There are quite a few species of ticks that never feed on people, but in Wisconsin, the two most common ticks that do are the dog (wood) tick and the deer tick.
The wood tick is a minor concern when it comes to disease, but the deer tick can transmit several serious diseases including Lyme Disease and, more recently, Anaplasmosis, which can start with symptoms like fever and nausea and in some cases, progress to organ failure.
WELCOME TO THE LAND OF TICKS
The Upper Midwest and the northeastern states are effected the most by Lyme disease and the numbers in Wisconsin and Minnesota are on the rise. According to the Wisconsin Department of Health Services, Wisconsin had 3,105 estimated cases in 2018 alone.
Once considered to be a north woods hazard, deer ticks are now found in every county of the state. Deer are an important blood source for adult ticks, and in 2018 over-winter deer densities in the state varied from three to over 60 per square mile. The vast woodlands throughout much of central and southwestern Wisconsin creates a perfect habitat for deer.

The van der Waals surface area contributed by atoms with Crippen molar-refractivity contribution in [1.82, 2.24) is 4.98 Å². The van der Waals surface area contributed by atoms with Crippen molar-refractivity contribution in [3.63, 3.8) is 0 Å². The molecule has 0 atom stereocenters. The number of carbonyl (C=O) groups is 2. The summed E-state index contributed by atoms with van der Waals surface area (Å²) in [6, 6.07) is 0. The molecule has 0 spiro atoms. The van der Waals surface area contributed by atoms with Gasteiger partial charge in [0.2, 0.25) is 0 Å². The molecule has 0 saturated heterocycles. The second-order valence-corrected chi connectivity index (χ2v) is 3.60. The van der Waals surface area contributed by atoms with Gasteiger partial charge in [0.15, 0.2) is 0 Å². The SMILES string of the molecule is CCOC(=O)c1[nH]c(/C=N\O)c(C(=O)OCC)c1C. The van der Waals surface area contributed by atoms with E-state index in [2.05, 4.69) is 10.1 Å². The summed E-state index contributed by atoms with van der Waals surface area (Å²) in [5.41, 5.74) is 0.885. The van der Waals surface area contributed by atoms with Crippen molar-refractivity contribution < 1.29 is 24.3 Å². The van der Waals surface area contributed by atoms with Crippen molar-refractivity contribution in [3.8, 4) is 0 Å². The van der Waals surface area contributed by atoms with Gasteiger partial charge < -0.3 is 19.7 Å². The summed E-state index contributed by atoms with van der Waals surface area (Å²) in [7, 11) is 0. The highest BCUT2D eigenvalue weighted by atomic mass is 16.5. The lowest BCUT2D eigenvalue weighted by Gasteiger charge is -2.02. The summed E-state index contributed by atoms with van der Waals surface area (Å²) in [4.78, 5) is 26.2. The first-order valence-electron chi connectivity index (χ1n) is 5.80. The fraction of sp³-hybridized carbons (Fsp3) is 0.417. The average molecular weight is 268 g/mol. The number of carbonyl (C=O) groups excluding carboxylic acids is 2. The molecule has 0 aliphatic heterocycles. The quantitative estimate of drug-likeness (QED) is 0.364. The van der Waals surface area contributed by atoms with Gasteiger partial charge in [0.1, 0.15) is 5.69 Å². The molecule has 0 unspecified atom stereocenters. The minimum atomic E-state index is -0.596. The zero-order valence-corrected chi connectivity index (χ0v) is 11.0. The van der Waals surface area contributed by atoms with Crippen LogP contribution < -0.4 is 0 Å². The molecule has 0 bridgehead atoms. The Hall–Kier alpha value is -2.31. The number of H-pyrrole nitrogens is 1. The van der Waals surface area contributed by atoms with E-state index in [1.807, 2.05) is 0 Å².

HOW WE CAN HELP WITH YOUR TICK INFESTATION
Madsen Pest Management applies a perimeter barrier treatment to the yard and foliage of the yard. This treatment not only kills ticks on contact but leaves a residual in place that will continue to kill new ticks for up to one month.
PREVENT FURTHER TICK INFESTATIONS
- Clear tall grass, brush, and leaf litter from the yard or trails
- Use wood chips or gravel as a barrier between lawns and wooded areas and around patios and play equipment (CDC recommends a 3-foot wide barrier to prevent ticks from entering recreational areas)
- Mow lawns often and remove cut grass and leaves
- Keep tables, swing sets, play equipment, etc., away from woods, shrubs, and tall grass
- Do not feed deer and set barriers to lessen deer intrusion
- Remove woodpiles, or stack wood neatly in dry areas away from houses to lower the number of rodents in the area (Rodents can bring ticks into the yard and can also spread disease to the ticks)